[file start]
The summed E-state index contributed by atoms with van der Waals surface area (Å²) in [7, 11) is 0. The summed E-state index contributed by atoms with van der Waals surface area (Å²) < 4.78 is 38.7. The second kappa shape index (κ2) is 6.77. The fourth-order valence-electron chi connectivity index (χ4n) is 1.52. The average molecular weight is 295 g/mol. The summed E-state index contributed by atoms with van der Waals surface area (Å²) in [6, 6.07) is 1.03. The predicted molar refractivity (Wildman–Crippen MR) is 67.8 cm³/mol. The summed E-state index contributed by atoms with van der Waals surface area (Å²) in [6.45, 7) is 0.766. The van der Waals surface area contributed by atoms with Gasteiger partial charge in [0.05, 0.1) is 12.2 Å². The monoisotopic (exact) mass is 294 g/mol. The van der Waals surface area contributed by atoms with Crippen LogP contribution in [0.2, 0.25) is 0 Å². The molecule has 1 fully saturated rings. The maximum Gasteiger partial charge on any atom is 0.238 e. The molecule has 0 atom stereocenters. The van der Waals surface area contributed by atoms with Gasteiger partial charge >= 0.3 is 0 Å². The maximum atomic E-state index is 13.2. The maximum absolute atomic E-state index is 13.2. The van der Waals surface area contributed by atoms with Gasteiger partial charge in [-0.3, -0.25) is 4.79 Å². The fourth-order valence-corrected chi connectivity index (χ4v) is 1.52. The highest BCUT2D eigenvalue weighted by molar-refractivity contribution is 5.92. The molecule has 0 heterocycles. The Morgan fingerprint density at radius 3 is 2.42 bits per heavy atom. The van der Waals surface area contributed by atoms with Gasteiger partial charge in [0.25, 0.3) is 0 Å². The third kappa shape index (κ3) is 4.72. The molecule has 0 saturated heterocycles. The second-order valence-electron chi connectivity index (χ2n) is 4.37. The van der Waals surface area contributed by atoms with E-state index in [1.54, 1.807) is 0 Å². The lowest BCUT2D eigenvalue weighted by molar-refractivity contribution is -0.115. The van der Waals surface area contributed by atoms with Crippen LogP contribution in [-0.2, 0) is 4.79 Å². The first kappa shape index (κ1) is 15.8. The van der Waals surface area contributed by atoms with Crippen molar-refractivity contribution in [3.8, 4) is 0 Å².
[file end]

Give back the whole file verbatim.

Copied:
The summed E-state index contributed by atoms with van der Waals surface area (Å²) in [7, 11) is 0. The summed E-state index contributed by atoms with van der Waals surface area (Å²) < 4.78 is 38.7. The second kappa shape index (κ2) is 6.77. The fourth-order valence-electron chi connectivity index (χ4n) is 1.52. The average molecular weight is 295 g/mol. The summed E-state index contributed by atoms with van der Waals surface area (Å²) in [6, 6.07) is 1.03. The predicted molar refractivity (Wildman–Crippen MR) is 67.8 cm³/mol. The summed E-state index contributed by atoms with van der Waals surface area (Å²) in [6.45, 7) is 0.766. The van der Waals surface area contributed by atoms with Gasteiger partial charge in [0.05, 0.1) is 12.2 Å². The monoisotopic (exact) mass is 294 g/mol. The van der Waals surface area contributed by atoms with Crippen LogP contribution in [0.2, 0.25) is 0 Å². The molecule has 1 fully saturated rings. The maximum Gasteiger partial charge on any atom is 0.238 e. The molecule has 0 atom stereocenters. The van der Waals surface area contributed by atoms with Gasteiger partial charge >= 0.3 is 0 Å². The maximum atomic E-state index is 13.2. The maximum absolute atomic E-state index is 13.2. The van der Waals surface area contributed by atoms with Gasteiger partial charge in [-0.3, -0.25) is 4.79 Å². The fourth-order valence-corrected chi connectivity index (χ4v) is 1.52. The highest BCUT2D eigenvalue weighted by molar-refractivity contribution is 5.92. The molecule has 0 heterocycles. The Morgan fingerprint density at radius 3 is 2.42 bits per heavy atom. The van der Waals surface area contributed by atoms with Gasteiger partial charge in [0.25, 0.3) is 0 Å². The third kappa shape index (κ3) is 4.72. The molecule has 0 saturated heterocycles. The second-order valence-electron chi connectivity index (χ2n) is 4.37. The van der Waals surface area contributed by atoms with E-state index in [1.54, 1.807) is 0 Å². The lowest BCUT2D eigenvalue weighted by molar-refractivity contribution is -0.115. The van der Waals surface area contributed by atoms with Crippen LogP contribution in [-0.2, 0) is 4.79 Å². The first kappa shape index (κ1) is 15.8. The van der Waals surface area contributed by atoms with Crippen molar-refractivity contribution in [3.8, 4) is 0 Å².